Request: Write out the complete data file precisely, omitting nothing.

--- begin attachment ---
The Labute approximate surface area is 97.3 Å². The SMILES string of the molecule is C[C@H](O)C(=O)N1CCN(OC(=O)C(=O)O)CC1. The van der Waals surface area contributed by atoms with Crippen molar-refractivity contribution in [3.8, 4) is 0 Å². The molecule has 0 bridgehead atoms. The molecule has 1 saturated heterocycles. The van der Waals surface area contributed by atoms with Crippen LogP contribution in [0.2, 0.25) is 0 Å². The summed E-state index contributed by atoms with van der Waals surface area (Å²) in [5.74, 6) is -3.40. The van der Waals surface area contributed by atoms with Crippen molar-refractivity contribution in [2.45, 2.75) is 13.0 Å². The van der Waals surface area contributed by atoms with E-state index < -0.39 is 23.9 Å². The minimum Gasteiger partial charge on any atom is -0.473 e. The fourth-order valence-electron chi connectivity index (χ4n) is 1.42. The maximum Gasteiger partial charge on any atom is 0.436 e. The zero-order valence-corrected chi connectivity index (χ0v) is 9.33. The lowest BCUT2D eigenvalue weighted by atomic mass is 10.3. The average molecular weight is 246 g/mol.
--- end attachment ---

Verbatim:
The Labute approximate surface area is 97.3 Å². The SMILES string of the molecule is C[C@H](O)C(=O)N1CCN(OC(=O)C(=O)O)CC1. The van der Waals surface area contributed by atoms with Crippen molar-refractivity contribution in [3.8, 4) is 0 Å². The molecule has 0 bridgehead atoms. The molecule has 1 saturated heterocycles. The van der Waals surface area contributed by atoms with Crippen LogP contribution in [0.2, 0.25) is 0 Å². The summed E-state index contributed by atoms with van der Waals surface area (Å²) in [5.74, 6) is -3.40. The van der Waals surface area contributed by atoms with Crippen molar-refractivity contribution in [2.45, 2.75) is 13.0 Å². The van der Waals surface area contributed by atoms with E-state index < -0.39 is 23.9 Å². The minimum Gasteiger partial charge on any atom is -0.473 e. The fourth-order valence-electron chi connectivity index (χ4n) is 1.42. The maximum Gasteiger partial charge on any atom is 0.436 e. The zero-order valence-corrected chi connectivity index (χ0v) is 9.33. The lowest BCUT2D eigenvalue weighted by atomic mass is 10.3. The average molecular weight is 246 g/mol.